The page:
Mike Daisey Issues Apology After Agony and the Ecstasy Media Storm | Playbill

News Mike Daisey Issues Apology After Agony and the Ecstasy Media Storm
The Agony and the Ecstasy of Steve Jobs monologist Mike Daisey issued an apology to theatre audiences for fabricating information in his piece about conditions in Chinese technology factories.

Mike Daisey
Mike Daisey Photo by Stan Barouh

"When I said onstage that I had personally experienced things I in fact did not, I failed to honor the contract I’d established with my audiences over many years and many shows. In doing so, I not only violated their trust, I also made worse art," Daisey said on his official website.

Daisey's statement comes after his January appearance as a guest on "This American Life," which prompted NPR "Marketplace" China Correspondent Rob Schmitz to contact Daisey's Chinese translator to substantiate Daisey's personal stories of his encounters with laborers. The translator disputed portions of the information Daisey presented, including claims that he visited a factory in Suzhou and his gripping account of a factory laborer who sees a working iPad for the first time.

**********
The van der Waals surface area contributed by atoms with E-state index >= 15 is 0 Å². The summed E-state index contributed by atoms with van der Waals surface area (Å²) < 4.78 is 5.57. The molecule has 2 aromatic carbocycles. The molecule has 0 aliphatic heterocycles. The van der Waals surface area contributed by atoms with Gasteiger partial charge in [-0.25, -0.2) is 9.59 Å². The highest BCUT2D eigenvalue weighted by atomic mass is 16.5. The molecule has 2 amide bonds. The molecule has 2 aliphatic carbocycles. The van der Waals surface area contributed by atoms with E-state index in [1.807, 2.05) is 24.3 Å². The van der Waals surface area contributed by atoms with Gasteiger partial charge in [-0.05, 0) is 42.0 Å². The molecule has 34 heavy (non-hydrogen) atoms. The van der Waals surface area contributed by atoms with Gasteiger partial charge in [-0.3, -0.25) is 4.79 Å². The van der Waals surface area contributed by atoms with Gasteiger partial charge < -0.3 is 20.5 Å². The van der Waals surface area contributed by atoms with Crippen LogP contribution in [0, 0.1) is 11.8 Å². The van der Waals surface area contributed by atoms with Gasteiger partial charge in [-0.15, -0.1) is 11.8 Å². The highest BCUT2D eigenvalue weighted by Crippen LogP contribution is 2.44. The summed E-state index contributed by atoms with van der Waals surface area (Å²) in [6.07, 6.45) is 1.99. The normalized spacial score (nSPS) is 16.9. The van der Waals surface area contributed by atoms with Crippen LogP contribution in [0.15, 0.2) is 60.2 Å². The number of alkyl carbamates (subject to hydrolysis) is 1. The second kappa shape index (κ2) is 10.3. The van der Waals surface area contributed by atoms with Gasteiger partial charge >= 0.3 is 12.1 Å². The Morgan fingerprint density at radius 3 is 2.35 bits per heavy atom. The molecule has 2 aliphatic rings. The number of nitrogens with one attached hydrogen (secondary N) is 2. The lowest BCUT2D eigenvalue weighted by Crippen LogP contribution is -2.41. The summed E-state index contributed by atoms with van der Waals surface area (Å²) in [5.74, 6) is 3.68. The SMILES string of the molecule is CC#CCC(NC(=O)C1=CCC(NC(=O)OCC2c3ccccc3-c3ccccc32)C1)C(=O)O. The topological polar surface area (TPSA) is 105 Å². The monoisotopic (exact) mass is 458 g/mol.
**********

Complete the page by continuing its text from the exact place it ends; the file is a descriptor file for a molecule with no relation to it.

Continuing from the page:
"This American Life" later retracted its story with Daisey, prompting a nationwide media firestorm.

Daisey also addressed a recent panel discussion about the controversy, held at the Public Theater where The Agony and the Ecstasy recently concluded a return engagement.

"I listened to a podcast of the discussion some of my colleagues had a few nights ago discussing 'Truth in Theater' —and what a thing it was not to be there, to have been asked not to come, and what a strange feeling to know that it was my trespasses that had made the conversation necessary in the first place," Daisey wrote. "But also, what a gift: to just be able to sit and listen, and to hear these people I so respect discuss these issues with intelligence and humor, and to hear the civility they extended my way even when they took serious issue with some of the choices I have made.

"It made me reflect upon how lucky I have been to call the theater my home all these years, the only place I can imagine this kind of discourse happening. It made me grateful for the great privilege it has been to be able to call myself a storyteller and to have audiences come and listen to what I have to say, to extend their trust to me. I am sorry I was careless with that trust. For this, I would like to apologize to my audiences."

Read the full entry on Daisey's website here.

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